Much has changed since Matthew Johnson-Roberson last walked the halls of Carnegie Mellon University’s Robotics Institute.
In the 15-plus years since Johnson-Roberson graduated, robots have proven they work. They can navigate city streets and sidewalks. They can fly autonomously to inspect bridges, buildings and tunnels. And they help in homes, hospitals and offices.
Johnson-Roberson, who earned a bachelor’s degree in computer science from CMU’s School of Computer Science in 2005, will have a chance to shape the next generation of robotics and roboticists when he returns to campus in January as the new director of the Robotics Institute.
“We’re at a really important inflection point in the trajectory of robotics,” Johnson-Roberson said. “It is a larger field. There are more students interested in robotics, and people are building systems that work. We have an opportunity to determine how we want to deploy robotics in the world and how can we use that technology to produce the most good.”
Johnson-Roberson will be the Robotics Institute’s sixth director. Professor Srinivasa Narasimhan has served as an interim director of RI since 2019, when Martial Hebert left his post as head of the institute to become dean of SCS.
“Matt’s expansive background and expertise equip him well to lead the development of robotic systems across RI and SCS,” Hebert said. “The Robotics Institute, the School of Computer Science and the entire Carnegie Mellon community are thrilled to welcome Matt back to campus and excited to work with him.”
Johnson-Roberson is currently an associate professor of engineering in the University of Michigan’s Department of Naval Architecture and Marine Engineering and the Department of Electrical Engineering and Computer Science. He co-directs the UM Ford Center for Autonomous Vehicles, and both founded and leads the Deep Robot Optical Perception (DROP) Lab. Johnson-Roberson also co-founded Refraction AI, a delivery robotics company focusing on last-mile logistics.
After graduating from CMU, Johnson-Roberson earned his Ph.D. at the University of Sydney. He completed a post-doctoral fellowship at the KTH Royal Institute of Technology’s Centre for Autonomous Systems in Stockholm and a research fellowship at the University of Sydney’s Australian Centre for Field Robotics. Johnson-Roberson joined the faculty at Michigan in 2013 and taught courses related to underwater vehicle design and autonomy, computer vision, and self-driving cars.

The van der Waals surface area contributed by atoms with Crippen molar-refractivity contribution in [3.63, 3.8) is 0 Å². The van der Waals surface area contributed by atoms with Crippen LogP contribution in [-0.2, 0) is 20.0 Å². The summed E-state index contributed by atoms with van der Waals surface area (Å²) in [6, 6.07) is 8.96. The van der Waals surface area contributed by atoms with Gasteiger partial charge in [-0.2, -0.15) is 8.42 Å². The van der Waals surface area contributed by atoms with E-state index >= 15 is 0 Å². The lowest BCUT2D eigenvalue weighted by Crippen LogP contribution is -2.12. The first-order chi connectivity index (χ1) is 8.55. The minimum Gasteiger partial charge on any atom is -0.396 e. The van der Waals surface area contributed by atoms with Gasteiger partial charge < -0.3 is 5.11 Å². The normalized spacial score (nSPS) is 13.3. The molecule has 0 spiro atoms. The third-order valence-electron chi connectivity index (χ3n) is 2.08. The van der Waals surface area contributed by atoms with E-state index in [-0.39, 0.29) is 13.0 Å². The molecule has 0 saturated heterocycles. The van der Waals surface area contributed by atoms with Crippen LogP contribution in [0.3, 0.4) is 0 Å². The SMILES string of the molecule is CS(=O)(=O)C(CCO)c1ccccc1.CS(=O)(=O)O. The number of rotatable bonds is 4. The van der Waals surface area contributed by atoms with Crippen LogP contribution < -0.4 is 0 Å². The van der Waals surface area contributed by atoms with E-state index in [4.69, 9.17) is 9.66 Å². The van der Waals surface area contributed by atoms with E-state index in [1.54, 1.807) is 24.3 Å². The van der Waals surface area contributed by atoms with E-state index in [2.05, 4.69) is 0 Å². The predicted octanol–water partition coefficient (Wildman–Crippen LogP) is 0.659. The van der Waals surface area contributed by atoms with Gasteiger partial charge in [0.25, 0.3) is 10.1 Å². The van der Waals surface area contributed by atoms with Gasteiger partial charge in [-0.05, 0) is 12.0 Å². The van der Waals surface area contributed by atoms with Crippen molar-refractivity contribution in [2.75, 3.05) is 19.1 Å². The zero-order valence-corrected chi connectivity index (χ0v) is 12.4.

“It’s an honor to come back and work with some of the same people who inspired me,” Johnson-Roberson said. “Part of this job will be figuring out how to affect change and preserve what was amazing about RI in first place. I want to keep the best bits while looking forward.”
Johnson-Roberson caught the robotics bug during his junior year at CMU. He wanted to use computer science to do something bold and make the world a better place. In the halls of the RI, he stumbled across Professor Red Whittaker and the Red Team autonomous vehicle racing program. Johnson-Roberson stuck with the program, working on Sandstorm and H1ghlander — the team’s entries in the 2004 and 2005 DARPA Grand Challenges where driverless vehicles raced through the desert near the California/Nevada border.
Whittaker called Johnson-Roberson a “technological adventurer” and said the enthusiasm and determination with which he devoted himself to his projects impressed him. For Johnson-Roberson, the work was an opportunity to get involved in top-level research as an undergrad. And it was a chance to attempt the impossible.
“It was a moonshot. It was very unclear if it was going to work,” Johnson-Roberson said. “But it altered the entire structure of my career. After the 2004 challenge, robotics was it. I was locked into what I wanted to do. If I had not done that challenge, I don’t know what I would be doing.”
A project with Professor Chris Atkeson further sharpened Johnson-Roberson’s focus. The two worked on a camera system to detect falls in nursing homes. The project showed Johnson-Roberson how robotic systems could be deployed in the world to help people. Atkeson said Johnson-Roberson was an independent undergrad who clearly wanted to develop technology to make people’s lives better.
“You don’t often find people that are so passionate,” Johnson-Roberson said of Whittaker and Atkeson. “And that passion is just incredibly contagious.”
Now Johnson-Roberson returns to CMU to lead the department responsible for shaping so much of his research and work. As robots become more common in everyday life, roboticists continue to wrestle with questions around the potential societal consequences they pose and the equality of their benefits. The younger generation of students is pushing these challenges to the forefront while also expressing changing expectations for the field, the university and the faculty.
Johnson-Roberson likes the constant influx of new students with new perspectives at CMU. Young people are incredibly passionate and excited about seeing and affecting change in the world, and Johnson-Roberson is excited to make that happen in RI.
“I want to build an environment that brings more voices to the table. That benefits everybody in the community,” Johnson-Roberson said. “As we begin to expand inclusion, you begin to see the chaos, but hopefully and ultimately, the benefits of having a more diverse conversation. And that leads to what I think universities do so well — inspire thought, discussion, debate and conflict that leads to better and newer ideas.”
Johnson-Roberson said he is looking forward to celebrating Spring Carnival once again but was disappointed to learn that the O is no more. He doesn’t know where he will get his late-night, greasy food fix.
Editor’s Note: This article was republished with permission from Carnegie Mellon University.
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